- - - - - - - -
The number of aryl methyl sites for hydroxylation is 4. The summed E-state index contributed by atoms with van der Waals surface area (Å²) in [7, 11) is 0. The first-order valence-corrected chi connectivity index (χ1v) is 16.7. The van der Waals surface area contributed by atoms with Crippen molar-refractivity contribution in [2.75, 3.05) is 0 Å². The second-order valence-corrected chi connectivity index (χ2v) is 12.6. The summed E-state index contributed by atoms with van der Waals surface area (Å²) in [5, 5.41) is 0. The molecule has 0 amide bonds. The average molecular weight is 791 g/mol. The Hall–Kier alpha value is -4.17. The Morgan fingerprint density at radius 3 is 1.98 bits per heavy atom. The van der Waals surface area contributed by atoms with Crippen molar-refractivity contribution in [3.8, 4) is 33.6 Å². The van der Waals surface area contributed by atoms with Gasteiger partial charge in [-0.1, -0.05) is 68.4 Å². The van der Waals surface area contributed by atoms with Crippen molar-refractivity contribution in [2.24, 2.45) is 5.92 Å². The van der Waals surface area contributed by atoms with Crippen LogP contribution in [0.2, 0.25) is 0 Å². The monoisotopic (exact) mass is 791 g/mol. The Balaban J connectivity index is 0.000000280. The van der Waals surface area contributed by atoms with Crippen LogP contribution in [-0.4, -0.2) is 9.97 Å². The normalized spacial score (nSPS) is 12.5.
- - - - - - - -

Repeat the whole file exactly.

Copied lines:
The number of aryl methyl sites for hydroxylation is 4. The summed E-state index contributed by atoms with van der Waals surface area (Å²) in [7, 11) is 0. The first-order valence-corrected chi connectivity index (χ1v) is 16.7. The van der Waals surface area contributed by atoms with Crippen molar-refractivity contribution in [2.75, 3.05) is 0 Å². The second-order valence-corrected chi connectivity index (χ2v) is 12.6. The summed E-state index contributed by atoms with van der Waals surface area (Å²) in [5, 5.41) is 0. The molecule has 0 amide bonds. The average molecular weight is 791 g/mol. The Hall–Kier alpha value is -4.17. The Morgan fingerprint density at radius 3 is 1.98 bits per heavy atom. The van der Waals surface area contributed by atoms with Crippen molar-refractivity contribution in [3.8, 4) is 33.6 Å². The van der Waals surface area contributed by atoms with Gasteiger partial charge in [-0.1, -0.05) is 68.4 Å². The van der Waals surface area contributed by atoms with Crippen molar-refractivity contribution in [2.24, 2.45) is 5.92 Å². The van der Waals surface area contributed by atoms with Crippen LogP contribution in [0.2, 0.25) is 0 Å². The monoisotopic (exact) mass is 791 g/mol. The Balaban J connectivity index is 0.000000280. The van der Waals surface area contributed by atoms with Crippen LogP contribution in [-0.4, -0.2) is 9.97 Å². The normalized spacial score (nSPS) is 12.5.